I really wanted to like the PHC movie, directed by Robert Altman, I really did, probably out of an allegiance to the radio show upon which it's based. But when you have so many fond memories of listening to the original, it's hard for the movie version to live up to that standardkind of like seeing a favorite book made for the screen. It's not a bad movie, it's just not as good as I'd hoped it would be. It was funny, and had its touching moments, but not enough of each. I'd imagine the movie might be better appreciated by someone new to the Prairie Home Companion phenomenon, who could then turn on their radio some Saturday night and appreciate the show in all its not-dead-yet glory. Another reason I probably wasn't entirely won over by the movie is that it makes only the most passing reference to Lake Wobegon, which in my book is the cornerstone of the show. That 15-minute monologue that Garrison Keillor ("GK" in the movie) does is by far the thing that I'd recommend for the time capsule. The next best part of the radio program is the fake commercials he does for Powder Milk Biscuits and Be-Bop-a-Roo-Bop Rhubarb Pie and the Society of English Majors and the Ketchup Advisory Board, only the first two of which were featured in the movie. In short, there was too much music, and not enough talk for my liking, at least based on what elements of the program I like the best. Overall, I'd say it certainly feels like Altman was making his own eulogy of a filmwhat with the specter of death and endings overhanging the production, right down to Lindsay Lohan's "Extinct is Forever" T-shirtand GK, who wrote the screenplay, was imagining the inevitable end of his own work (i.e., the radio show). But something felt lost in the translation.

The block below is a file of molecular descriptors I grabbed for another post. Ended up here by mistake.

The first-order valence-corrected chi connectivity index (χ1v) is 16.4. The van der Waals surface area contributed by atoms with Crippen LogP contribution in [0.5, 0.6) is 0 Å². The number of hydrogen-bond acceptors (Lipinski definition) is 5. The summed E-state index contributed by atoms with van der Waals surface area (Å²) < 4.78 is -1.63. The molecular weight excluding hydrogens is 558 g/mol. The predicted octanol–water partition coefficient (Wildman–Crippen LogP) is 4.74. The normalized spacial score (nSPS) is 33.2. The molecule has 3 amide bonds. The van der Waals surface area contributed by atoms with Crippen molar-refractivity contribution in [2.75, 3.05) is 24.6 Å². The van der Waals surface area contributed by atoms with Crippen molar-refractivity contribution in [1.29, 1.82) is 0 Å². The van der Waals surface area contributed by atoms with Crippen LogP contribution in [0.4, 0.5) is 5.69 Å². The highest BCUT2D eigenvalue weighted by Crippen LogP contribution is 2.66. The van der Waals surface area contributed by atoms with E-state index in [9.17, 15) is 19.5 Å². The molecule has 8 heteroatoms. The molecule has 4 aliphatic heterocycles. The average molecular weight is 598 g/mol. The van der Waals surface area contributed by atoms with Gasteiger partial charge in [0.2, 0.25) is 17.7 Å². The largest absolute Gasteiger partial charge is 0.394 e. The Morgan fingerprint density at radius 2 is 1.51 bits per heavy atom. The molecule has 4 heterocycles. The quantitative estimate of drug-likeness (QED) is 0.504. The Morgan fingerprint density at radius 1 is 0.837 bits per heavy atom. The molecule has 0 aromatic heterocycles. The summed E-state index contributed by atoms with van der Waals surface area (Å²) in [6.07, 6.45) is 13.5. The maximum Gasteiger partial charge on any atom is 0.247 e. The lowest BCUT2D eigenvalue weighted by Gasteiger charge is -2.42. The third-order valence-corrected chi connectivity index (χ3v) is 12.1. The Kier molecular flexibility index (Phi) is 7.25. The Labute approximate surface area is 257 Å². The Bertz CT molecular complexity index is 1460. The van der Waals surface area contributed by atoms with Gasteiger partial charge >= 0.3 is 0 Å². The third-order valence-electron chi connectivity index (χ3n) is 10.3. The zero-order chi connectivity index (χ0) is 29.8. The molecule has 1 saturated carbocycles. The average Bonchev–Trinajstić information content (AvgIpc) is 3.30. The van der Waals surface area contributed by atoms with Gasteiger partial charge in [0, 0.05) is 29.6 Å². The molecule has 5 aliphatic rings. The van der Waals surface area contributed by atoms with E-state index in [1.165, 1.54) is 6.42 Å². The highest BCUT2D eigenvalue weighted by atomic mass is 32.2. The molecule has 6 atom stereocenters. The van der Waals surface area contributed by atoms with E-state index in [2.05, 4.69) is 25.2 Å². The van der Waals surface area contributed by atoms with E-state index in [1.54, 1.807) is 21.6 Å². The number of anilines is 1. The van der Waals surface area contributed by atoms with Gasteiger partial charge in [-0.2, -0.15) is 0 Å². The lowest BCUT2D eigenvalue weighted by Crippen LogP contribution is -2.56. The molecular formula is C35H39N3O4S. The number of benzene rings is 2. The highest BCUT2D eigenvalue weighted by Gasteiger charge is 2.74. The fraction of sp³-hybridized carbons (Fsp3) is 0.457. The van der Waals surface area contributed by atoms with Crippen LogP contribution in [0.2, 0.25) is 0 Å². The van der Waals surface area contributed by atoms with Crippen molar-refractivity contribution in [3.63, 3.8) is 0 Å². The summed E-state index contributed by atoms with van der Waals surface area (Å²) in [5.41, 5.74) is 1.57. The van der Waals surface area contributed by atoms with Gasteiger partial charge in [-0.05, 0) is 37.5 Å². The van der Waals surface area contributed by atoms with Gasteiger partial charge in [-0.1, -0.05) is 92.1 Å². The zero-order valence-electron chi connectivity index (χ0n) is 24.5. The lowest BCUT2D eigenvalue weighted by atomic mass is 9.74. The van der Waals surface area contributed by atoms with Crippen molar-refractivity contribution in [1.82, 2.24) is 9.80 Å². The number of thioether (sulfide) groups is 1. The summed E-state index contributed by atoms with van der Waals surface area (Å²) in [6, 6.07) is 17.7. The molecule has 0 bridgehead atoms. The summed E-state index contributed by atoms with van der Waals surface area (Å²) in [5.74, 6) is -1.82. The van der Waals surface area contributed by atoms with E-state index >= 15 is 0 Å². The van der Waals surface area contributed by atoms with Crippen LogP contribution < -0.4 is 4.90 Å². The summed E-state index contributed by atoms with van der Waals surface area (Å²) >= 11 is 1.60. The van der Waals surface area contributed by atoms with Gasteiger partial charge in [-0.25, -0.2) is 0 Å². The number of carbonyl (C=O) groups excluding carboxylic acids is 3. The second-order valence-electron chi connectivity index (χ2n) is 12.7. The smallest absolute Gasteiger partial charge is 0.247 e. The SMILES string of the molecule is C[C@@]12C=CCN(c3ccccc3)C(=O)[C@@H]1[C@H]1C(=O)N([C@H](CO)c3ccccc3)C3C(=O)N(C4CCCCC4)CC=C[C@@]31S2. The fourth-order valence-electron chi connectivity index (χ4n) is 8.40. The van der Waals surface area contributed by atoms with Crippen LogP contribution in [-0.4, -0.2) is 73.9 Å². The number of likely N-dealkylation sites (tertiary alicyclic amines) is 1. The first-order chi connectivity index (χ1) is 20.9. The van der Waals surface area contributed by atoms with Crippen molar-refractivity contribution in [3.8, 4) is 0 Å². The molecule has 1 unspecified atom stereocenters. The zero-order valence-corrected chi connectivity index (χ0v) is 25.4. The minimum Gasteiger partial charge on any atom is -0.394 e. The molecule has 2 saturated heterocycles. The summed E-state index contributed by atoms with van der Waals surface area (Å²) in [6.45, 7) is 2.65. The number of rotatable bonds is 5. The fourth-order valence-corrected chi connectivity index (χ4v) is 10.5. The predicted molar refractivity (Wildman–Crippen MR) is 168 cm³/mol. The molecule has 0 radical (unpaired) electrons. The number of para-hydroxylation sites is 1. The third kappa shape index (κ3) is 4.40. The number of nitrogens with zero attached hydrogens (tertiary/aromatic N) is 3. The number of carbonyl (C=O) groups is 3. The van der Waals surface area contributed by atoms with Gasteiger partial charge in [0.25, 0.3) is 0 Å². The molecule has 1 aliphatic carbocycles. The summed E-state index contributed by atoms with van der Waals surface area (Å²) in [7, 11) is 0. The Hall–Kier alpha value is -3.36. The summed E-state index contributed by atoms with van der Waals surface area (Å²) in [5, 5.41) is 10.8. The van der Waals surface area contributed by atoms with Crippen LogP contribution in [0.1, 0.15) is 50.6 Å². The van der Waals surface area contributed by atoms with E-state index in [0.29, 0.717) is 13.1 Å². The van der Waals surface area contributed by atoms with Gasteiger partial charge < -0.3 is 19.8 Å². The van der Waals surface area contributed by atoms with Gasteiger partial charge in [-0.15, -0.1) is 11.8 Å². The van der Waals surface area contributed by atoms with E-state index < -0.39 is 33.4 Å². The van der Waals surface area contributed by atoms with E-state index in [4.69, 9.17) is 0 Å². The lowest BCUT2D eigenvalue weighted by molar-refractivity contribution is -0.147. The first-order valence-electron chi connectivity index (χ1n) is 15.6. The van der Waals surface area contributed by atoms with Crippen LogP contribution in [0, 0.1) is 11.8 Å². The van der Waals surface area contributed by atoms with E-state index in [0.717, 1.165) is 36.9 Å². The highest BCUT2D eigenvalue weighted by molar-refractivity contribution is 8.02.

Afterward, the five of us walked down Houston from the Sunshine to eat at Katz's Deli, a first for me. I was a little baffled why we all had to take tickets on our way in, but I soon realized it's their method of collecting money from you. You order your food from various spots along the counter, and they scrawl the total on the back. There might've been a time when the cryptic numbers on the front were used for this purpose, but they just write in their own totals now. Daryl kept reminding me, "Don't lose your ticket!" He went on: "Do you have your ticket? Don't lose your ticket." I suggested it was like the Turnpike and you had to pay the highest possible fee if you did, and he said, "No, they've got a holding cell in the back there for people who lose their tickets. ... It's like college when you don't return all your library books, they don't let you graduate." I had matzo ball soup and a vanilla egg cream, and also ate the end of Jes' last half-sour pickle. On the way out, after paying, I tried to leave through the locked door, then started banging on the glass to Daryl and Rachel outside, mouthing, "I lost my ticket!"